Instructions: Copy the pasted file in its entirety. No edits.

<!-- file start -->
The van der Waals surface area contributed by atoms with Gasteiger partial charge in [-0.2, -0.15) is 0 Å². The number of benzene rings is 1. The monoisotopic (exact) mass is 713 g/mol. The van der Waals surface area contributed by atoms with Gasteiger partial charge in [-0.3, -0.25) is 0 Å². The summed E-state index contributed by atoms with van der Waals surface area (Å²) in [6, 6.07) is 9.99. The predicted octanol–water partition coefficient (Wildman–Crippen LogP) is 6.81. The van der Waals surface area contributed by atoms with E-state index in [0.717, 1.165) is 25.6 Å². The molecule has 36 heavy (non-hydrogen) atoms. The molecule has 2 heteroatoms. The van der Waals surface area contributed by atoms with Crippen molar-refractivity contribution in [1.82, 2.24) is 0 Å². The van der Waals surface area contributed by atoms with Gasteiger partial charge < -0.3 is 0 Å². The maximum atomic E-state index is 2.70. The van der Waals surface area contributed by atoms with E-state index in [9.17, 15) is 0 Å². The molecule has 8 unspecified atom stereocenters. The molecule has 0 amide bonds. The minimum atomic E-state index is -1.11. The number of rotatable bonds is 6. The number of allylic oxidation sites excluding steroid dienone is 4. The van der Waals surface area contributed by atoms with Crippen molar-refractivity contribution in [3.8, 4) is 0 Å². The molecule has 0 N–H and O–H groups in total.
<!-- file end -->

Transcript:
The van der Waals surface area contributed by atoms with Gasteiger partial charge in [-0.2, -0.15) is 0 Å². The number of benzene rings is 1. The monoisotopic (exact) mass is 713 g/mol. The van der Waals surface area contributed by atoms with Gasteiger partial charge in [-0.3, -0.25) is 0 Å². The summed E-state index contributed by atoms with van der Waals surface area (Å²) in [6, 6.07) is 9.99. The predicted octanol–water partition coefficient (Wildman–Crippen LogP) is 6.81. The van der Waals surface area contributed by atoms with E-state index in [0.717, 1.165) is 25.6 Å². The molecule has 36 heavy (non-hydrogen) atoms. The molecule has 2 heteroatoms. The van der Waals surface area contributed by atoms with Crippen molar-refractivity contribution in [1.82, 2.24) is 0 Å². The van der Waals surface area contributed by atoms with Gasteiger partial charge < -0.3 is 0 Å². The maximum atomic E-state index is 2.70. The van der Waals surface area contributed by atoms with E-state index in [9.17, 15) is 0 Å². The molecule has 8 unspecified atom stereocenters. The molecule has 0 amide bonds. The minimum atomic E-state index is -1.11. The number of rotatable bonds is 6. The number of allylic oxidation sites excluding steroid dienone is 4. The van der Waals surface area contributed by atoms with Crippen molar-refractivity contribution in [3.8, 4) is 0 Å². The molecule has 0 N–H and O–H groups in total.